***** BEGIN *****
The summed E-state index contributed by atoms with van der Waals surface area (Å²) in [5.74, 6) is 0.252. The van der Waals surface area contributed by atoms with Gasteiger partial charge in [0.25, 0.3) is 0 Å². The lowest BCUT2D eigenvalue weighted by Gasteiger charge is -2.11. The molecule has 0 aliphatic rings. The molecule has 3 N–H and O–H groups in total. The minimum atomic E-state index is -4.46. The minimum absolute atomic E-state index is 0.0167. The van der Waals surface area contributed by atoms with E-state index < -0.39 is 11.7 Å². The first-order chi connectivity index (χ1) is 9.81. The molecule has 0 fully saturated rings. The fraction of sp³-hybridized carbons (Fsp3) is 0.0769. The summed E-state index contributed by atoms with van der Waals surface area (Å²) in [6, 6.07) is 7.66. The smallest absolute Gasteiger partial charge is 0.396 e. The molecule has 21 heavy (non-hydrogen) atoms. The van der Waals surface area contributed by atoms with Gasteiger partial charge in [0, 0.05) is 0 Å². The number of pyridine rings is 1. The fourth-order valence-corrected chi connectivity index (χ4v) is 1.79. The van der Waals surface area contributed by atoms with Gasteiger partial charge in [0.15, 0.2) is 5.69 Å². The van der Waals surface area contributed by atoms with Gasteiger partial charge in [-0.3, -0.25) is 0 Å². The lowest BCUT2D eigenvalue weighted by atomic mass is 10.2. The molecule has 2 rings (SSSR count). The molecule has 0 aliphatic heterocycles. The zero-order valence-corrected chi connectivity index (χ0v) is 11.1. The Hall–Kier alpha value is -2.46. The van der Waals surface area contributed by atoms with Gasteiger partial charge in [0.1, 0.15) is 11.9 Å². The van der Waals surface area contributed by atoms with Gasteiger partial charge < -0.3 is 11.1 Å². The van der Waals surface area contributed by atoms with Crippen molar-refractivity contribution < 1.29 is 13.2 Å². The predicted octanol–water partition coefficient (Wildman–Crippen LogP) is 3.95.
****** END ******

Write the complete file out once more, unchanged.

The summed E-state index contributed by atoms with van der Waals surface area (Å²) in [5.74, 6) is 0.252. The van der Waals surface area contributed by atoms with Gasteiger partial charge in [0.25, 0.3) is 0 Å². The lowest BCUT2D eigenvalue weighted by Gasteiger charge is -2.11. The molecule has 0 aliphatic rings. The molecule has 3 N–H and O–H groups in total. The minimum atomic E-state index is -4.46. The minimum absolute atomic E-state index is 0.0167. The van der Waals surface area contributed by atoms with E-state index < -0.39 is 11.7 Å². The first-order chi connectivity index (χ1) is 9.81. The molecule has 0 fully saturated rings. The fraction of sp³-hybridized carbons (Fsp3) is 0.0769. The summed E-state index contributed by atoms with van der Waals surface area (Å²) in [6, 6.07) is 7.66. The smallest absolute Gasteiger partial charge is 0.396 e. The molecule has 21 heavy (non-hydrogen) atoms. The van der Waals surface area contributed by atoms with Gasteiger partial charge in [0, 0.05) is 0 Å². The number of pyridine rings is 1. The fourth-order valence-corrected chi connectivity index (χ4v) is 1.79. The van der Waals surface area contributed by atoms with Gasteiger partial charge in [0.15, 0.2) is 5.69 Å². The van der Waals surface area contributed by atoms with Gasteiger partial charge in [-0.3, -0.25) is 0 Å². The lowest BCUT2D eigenvalue weighted by atomic mass is 10.2. The molecule has 2 rings (SSSR count). The molecule has 0 aliphatic heterocycles. The zero-order valence-corrected chi connectivity index (χ0v) is 11.1. The Hall–Kier alpha value is -2.46. The van der Waals surface area contributed by atoms with Gasteiger partial charge in [0.1, 0.15) is 11.9 Å². The van der Waals surface area contributed by atoms with Gasteiger partial charge < -0.3 is 11.1 Å². The van der Waals surface area contributed by atoms with Crippen molar-refractivity contribution < 1.29 is 13.2 Å². The predicted octanol–water partition coefficient (Wildman–Crippen LogP) is 3.95.